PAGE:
to the White Horse, play chess and drink 'arf n arf',
the half-stout, half-lager house special they serve
that's ten times stronger than the watered down rotgut
they are serving here in Montmartre
because the place is backed and being run by the local dons
who can't run anything strictly legit,
even when they are trying to cash in
on the bohemian craze
and the success of the coffee houses
like Rienzi's and Pandora's Box
and the jazz places like Vanguard
who every night pack in tourists
coming to look at us locals
dressed like bums with our long hair, jeans and sandals,
our uniforms of art and protest,
nursing the cappuccino or the stein of beer
while we carry on our business
of bull----ing each other up and down
the Kierkegaard, Sartre and Zen Buddhist block,

Rienzi's, Pandora's and the Van are making money
like no one was supposed to,
including Tom's place, which is the Café Figaro,
but the guys running the Montmartre
don't like the locals because they dress "sloppy,"
can nurse a drink all night
and try to smoke joints disguised as cigarettes,
which they call "bombers",
so they stop letting the locals sit at tables,
institute (would you believe) a dress code
and now every night
there are fewer tourists to stare
at the handful of better dressed locals
who have bothered to try to make it past Ruffino
the bouncer maitre d' at the door,
who is also my childhood buddy
and who tells me,
"it's slower than Ernie Lombardi tonight,
but something's happening with the jazz guys
in the front." Tom and Rod wave at me,
bursting with excitement like kids
watching the neighbor's wife undress
with the shade up, and I know
it's not a chess move but something real cool and unusual coming down.
Tom points to the musicians, a jazz quartet
Montmartre hired on the cheap,
and they are moving an extra chair onto the stand
and the tenor sax player is handing
his horn and strap to a fat guy in a rumpled suit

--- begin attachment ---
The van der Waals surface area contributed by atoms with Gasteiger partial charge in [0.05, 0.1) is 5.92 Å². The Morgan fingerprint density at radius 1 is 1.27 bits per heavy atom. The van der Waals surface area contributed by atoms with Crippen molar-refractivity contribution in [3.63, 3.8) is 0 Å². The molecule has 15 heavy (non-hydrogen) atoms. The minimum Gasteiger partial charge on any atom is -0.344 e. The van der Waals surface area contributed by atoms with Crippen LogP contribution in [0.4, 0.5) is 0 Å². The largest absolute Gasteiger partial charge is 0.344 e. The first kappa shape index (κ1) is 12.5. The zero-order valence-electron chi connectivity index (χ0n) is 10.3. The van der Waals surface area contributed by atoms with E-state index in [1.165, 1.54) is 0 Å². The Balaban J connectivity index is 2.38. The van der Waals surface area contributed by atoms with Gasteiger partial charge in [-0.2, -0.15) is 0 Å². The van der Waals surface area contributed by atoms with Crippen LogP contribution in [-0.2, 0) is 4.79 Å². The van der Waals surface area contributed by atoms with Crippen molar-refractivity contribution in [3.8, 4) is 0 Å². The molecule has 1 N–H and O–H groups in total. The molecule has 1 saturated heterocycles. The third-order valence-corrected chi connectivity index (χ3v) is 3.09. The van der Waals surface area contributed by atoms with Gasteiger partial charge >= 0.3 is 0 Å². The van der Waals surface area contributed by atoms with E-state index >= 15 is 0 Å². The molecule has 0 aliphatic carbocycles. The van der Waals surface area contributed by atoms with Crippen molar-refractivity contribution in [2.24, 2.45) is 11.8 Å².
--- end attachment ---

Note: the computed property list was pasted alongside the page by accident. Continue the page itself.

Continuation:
who looks just like and is
Here at Montmartre!
And he is going to blow tenor, not alto.

He warms up for a minute with runs and arpeggios
that any sax player would die for
but as a former tenor man
I can tell his tone
is no threat to Byas or the Hawk
and he will thin the tenor into an alto
with his first blow.
The other musicians wait in reverence,
as if they are standing before St. Peter
waiting to be admitted to heaven,
the leader and the Bird nod at each other
and off they fly into Ornithology,
with the Bird trying to teach everyone
just how high the moon was, is, and will ever be
and how high he is now.
He zigs and zags through ins and outs of chords
in quantum leaps of invention,
he follows a two-note "mop mop"
with a five-hundred-notes-a-minute-
leaving us breathless from listening,
segueing back to the melody
and to the other musicians
who have been happy just to listen,
keep the beat and play the chords

but now with encouraging nods from Bird
they try their own tentative solos
which get more confident as they go along
for now they can tell everybody,
agents, other musicians, their children
and their children's children
fifty years after, just like I'm doing now
that they played with Charlie Parker...
Bird grabs the tenor again
and the room bursts into one great haze
of waitresses pushing drinks,
tourists not knowing just where they're at
or what they're listening to,
management and stoned locals wondering
what's the big deal with this Fatso
and when can we close up,
but Tom and Rod and I and just a few others
inhaling and savoring this hippest
of puffy fat black dying junkie miracles
glowing and blowing at the center of the haze
like Orpheus unbound,
know as we gaze at each other
in the coolest of surmises
that we are living in a moment
like no other in jazz and human history
and which most of you won't believe
even fifty years after:
Charlie Parker playing
a borrowed tenor sax for free
in Montmartre Café in Greenwich Village,
a few weeks before he died.